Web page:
David Cassak is one of the medtech industry’s most well-respected experts, immersed in all aspects as managing partner and co-editor-in-chief of MedTech Strategist, which provides unparalleled access to industry thought leaders, along with investment conferences and the Innovator’s Workbench speaker series, and as a frequent speaker at global industry events. His busy agenda includes hosting the Stanford Biodesign and innovators. In this Q&A, posted on June 28, 2018 on the Fogarty Institute for Innovation blog, Birgit Johnston asks David - a long-time friend of Tom Fogarty and the Fogarty Institute - about his take on trends and growth spots in medtech, and what they mean for his company and the industry as a whole. Read this article and more on our new subscriber portal, MyStrategist.com
A long-time friend of Tom Fogarty, the Fogarty Institute and the medtech industry, David Cassak is one of the industry’s most well-respected experts, immersed in all aspects as managing partner of Innovation in Medtech, LLC, the publisher of the MedTech Strategist, where he is co-editor-in-chief. He is a frequent speaker at industry events, including hosting the Stanford Biodesign Innovator’s Workbench speaker series and the MedTech Strategist’s conferences, which provide unparalleled access to industry thought leaders, investors and innovators.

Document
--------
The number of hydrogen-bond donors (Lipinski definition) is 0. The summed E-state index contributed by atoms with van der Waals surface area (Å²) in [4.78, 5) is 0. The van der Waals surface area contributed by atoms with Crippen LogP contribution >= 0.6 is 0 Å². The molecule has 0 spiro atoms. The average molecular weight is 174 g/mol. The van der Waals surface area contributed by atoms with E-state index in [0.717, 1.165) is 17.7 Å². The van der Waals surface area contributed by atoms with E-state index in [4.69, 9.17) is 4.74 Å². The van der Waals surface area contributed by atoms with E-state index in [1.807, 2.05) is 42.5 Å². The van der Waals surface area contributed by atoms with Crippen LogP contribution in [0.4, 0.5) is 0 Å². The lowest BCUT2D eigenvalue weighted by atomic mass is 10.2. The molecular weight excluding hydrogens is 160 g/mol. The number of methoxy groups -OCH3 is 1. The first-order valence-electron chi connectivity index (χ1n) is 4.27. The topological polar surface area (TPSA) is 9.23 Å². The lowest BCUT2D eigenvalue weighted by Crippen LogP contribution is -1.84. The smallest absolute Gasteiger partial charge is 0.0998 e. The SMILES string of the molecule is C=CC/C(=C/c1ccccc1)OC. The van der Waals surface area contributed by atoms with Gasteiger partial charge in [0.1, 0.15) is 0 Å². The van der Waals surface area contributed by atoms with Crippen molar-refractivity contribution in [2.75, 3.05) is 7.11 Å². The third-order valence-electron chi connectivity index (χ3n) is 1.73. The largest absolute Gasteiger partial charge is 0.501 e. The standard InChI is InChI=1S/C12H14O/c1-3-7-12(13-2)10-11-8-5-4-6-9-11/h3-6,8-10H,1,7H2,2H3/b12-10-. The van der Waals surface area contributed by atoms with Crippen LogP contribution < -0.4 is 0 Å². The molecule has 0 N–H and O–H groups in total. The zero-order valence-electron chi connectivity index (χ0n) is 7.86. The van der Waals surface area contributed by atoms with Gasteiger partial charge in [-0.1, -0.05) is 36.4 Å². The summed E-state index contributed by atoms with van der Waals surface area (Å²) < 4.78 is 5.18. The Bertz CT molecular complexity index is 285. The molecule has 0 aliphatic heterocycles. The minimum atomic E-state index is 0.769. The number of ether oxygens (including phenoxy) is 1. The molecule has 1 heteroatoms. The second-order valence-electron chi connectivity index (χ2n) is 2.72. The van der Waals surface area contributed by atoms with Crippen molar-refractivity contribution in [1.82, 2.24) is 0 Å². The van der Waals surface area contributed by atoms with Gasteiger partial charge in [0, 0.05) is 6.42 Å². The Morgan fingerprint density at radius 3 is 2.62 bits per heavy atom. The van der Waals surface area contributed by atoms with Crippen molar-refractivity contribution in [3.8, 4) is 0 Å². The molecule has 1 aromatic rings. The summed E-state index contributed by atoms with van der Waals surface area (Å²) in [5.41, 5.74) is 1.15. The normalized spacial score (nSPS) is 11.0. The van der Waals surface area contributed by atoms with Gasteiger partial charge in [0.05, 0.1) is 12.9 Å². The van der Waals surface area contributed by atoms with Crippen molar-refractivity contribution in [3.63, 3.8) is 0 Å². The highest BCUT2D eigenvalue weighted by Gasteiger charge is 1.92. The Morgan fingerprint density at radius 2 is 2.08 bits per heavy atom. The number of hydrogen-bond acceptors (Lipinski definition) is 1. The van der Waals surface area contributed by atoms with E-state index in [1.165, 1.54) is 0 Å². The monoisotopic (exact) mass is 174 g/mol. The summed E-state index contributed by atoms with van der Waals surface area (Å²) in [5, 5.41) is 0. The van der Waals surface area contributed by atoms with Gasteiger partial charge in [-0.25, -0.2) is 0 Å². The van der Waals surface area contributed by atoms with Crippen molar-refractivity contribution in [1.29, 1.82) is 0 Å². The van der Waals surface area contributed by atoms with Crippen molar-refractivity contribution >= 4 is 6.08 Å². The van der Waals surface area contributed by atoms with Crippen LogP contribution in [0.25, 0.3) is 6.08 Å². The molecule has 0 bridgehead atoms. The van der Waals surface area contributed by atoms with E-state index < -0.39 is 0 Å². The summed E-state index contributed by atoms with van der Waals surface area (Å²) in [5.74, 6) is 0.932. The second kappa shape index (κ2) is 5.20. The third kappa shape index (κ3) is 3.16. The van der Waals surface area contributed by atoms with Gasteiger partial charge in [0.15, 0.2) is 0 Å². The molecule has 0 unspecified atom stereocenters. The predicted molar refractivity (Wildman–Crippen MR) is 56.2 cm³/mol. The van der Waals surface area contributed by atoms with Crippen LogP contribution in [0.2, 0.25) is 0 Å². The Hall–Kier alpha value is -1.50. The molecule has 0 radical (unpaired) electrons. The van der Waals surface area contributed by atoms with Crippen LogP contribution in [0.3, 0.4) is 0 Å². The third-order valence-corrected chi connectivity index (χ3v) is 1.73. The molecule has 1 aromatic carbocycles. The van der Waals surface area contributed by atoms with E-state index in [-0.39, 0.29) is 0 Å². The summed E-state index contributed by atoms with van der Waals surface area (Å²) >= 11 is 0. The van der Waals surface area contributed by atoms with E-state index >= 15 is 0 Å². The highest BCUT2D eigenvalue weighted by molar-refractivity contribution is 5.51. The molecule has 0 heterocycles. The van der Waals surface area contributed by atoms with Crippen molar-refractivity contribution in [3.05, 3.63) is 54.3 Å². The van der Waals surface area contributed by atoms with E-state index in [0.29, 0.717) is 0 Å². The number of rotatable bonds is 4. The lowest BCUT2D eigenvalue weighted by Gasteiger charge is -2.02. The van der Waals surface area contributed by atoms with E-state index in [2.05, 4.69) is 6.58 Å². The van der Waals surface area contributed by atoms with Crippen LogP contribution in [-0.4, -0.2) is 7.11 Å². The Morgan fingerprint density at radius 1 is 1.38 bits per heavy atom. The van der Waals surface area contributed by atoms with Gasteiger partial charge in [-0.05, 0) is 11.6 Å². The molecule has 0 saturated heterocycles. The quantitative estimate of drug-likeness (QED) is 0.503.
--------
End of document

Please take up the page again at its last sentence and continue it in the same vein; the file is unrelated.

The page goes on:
It’s quite likely that David knows the ins and outs of the industry better than anyone, given his vantage point of having covered a wide spectrum of companies and technologies and interviewed leaders across the industry. We had the privilege of catching up with David to get his take on trends and growth spots – and what they mean for his company and the industry as a whole.
Q. What are some of the most surprising trends you are seeing in the medtech industry?
There are a number of trends we are tracking very closely.
The first is the tremendous consolidation among the major players in the industry. When Boston Scientific bought Guidant Corporation 12 years ago, the $27 billion price tag they paid dwarfed all other previous deals. Since then, we have seen more $20-billion-dollar-plus deals than we can count on one hand.